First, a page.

In response to the upcoming book, Fox News CEO Rupert Murdoch said, "Nothing makes for a great journalist like one that's lied to the public for a couple of decades and then has the decency to admit it all in this 975-page book. It'll only be a matter of time before a few other hosts from our network release similar books."

Vaginas = Butts according to Idaho State Representative Vito Barbieri

Like a lot of male Republican politicians, Idaho State Representative Vito Barbieri appears to be quite confused about the female body.

With regard to a state bill which would ban doctors from providing abortion-inducing medication through telemedicine, the House State Affairs Committee heard three hours of testimony on Monday, which is when Representative Barbieri would soon make it known to the world that he knows as much about a woman's body as a fetus knows about the "Internets" (thanks, Dubya).

Here's basically how the back-and-forth between Representative Barbieri and Dr. Julie Madsen, who opposes the bill, went:

Dr. Madsen: "...Some colonoscopy patients may swallow a small device to give doctors a closer look at parts of their colon."

Rep. Barbieri: "Can this same procedure then be done in a pregnancy? Swallowing a camera and helping the doctor determine what the situation is?"

Dr. Madsen: "That would be impossible because swallowed pills do not end up in the vagina."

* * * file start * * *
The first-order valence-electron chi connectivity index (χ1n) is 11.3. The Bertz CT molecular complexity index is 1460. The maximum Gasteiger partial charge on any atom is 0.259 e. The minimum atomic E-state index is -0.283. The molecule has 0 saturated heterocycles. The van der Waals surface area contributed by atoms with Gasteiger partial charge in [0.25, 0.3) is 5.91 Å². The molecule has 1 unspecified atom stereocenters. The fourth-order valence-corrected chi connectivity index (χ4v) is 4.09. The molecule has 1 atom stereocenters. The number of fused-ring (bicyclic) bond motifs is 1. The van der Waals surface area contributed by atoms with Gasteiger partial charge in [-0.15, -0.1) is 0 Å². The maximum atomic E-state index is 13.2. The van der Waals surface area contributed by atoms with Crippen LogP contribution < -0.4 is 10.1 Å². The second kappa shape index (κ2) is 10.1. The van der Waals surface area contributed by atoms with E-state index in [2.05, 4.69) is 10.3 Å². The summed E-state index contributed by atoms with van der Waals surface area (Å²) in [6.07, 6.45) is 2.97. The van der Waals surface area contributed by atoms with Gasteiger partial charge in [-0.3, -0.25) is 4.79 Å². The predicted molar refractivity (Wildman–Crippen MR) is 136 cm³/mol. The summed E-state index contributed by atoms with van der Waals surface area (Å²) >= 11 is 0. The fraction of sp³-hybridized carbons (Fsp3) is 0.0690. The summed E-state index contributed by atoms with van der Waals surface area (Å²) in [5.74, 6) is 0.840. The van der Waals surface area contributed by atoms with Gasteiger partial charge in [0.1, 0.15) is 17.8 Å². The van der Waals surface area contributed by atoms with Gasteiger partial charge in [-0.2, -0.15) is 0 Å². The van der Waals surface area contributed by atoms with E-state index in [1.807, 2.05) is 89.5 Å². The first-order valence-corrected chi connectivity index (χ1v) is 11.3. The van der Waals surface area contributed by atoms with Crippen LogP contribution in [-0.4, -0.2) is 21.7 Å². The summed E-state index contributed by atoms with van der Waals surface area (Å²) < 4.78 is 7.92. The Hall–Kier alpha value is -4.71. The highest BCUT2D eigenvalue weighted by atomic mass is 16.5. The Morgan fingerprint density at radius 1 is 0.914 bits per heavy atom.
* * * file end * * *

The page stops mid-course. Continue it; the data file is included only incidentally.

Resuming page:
Rep. Barbieri: "Fascinating. That makes sense."

Representative Barbieri would later say his question was rhetorical. However, I have a difficult time believing this. If he was truly asking a rhetorical question, as most everyone would do in such a circumstance, here's how the back-and-forth would have gone:

Dr. Madsen: "...Some colonoscopy patients may swallow a small device to give doctors a closer look at parts of their colon."

Rep. Barbieri: "Can this same procedure then be done in a pregnancy? Swallowing a camera and helping the doctor determine what the situation is?"

Dr. Madsen: "That..."

Rep. Barbieri: "No need to respond. The question was rhetorical. I was merely proving a point. That will be all."

So since I don't believe his question was rhetorical, I have some questions of my own that I'd like to ask the Idaho lawmaker:

1) True or false, the butt and vagina are the same thing?

2) If you answered true to question #1, does that make the butt and penis the same thing?

3) If you answered true to both #1 and #2, through the transitive property, does that mean the penis and vagina are the same thing?

4) How do you believe people have sex? You'll be required to draw a picture.

5) If vaginas are butts in disguise, why do so many Republicans have an issue with gays getting married, since both homosexuals and heterosexuals would be only engaging in anal sex?

Based on Representative Barbieri's ridiculous question, expect to hear the following questions from him at some point in the future:

- "In Sir Mix-a-Lot's song, 'Baby Got Back,' when he says, 'I like big butts and I cannot lie,' is that code for, 'I like big vaginas and I cannot lie?'"

- "Do women always have to sit down to use the restroom because they pee and poop out of the same place?"

- "Where do babies come out of again and does it really matter which hole it is, or is there only one hole?"

- "So, since I've established that butts are the same thing as vaginas, does this mean gay men can get pregnant too?"

- "If a doctor gave me a colonoscopy, would he find my head there?"

Yes...

http://www.startribune.com/lifestyle/health/293718211.html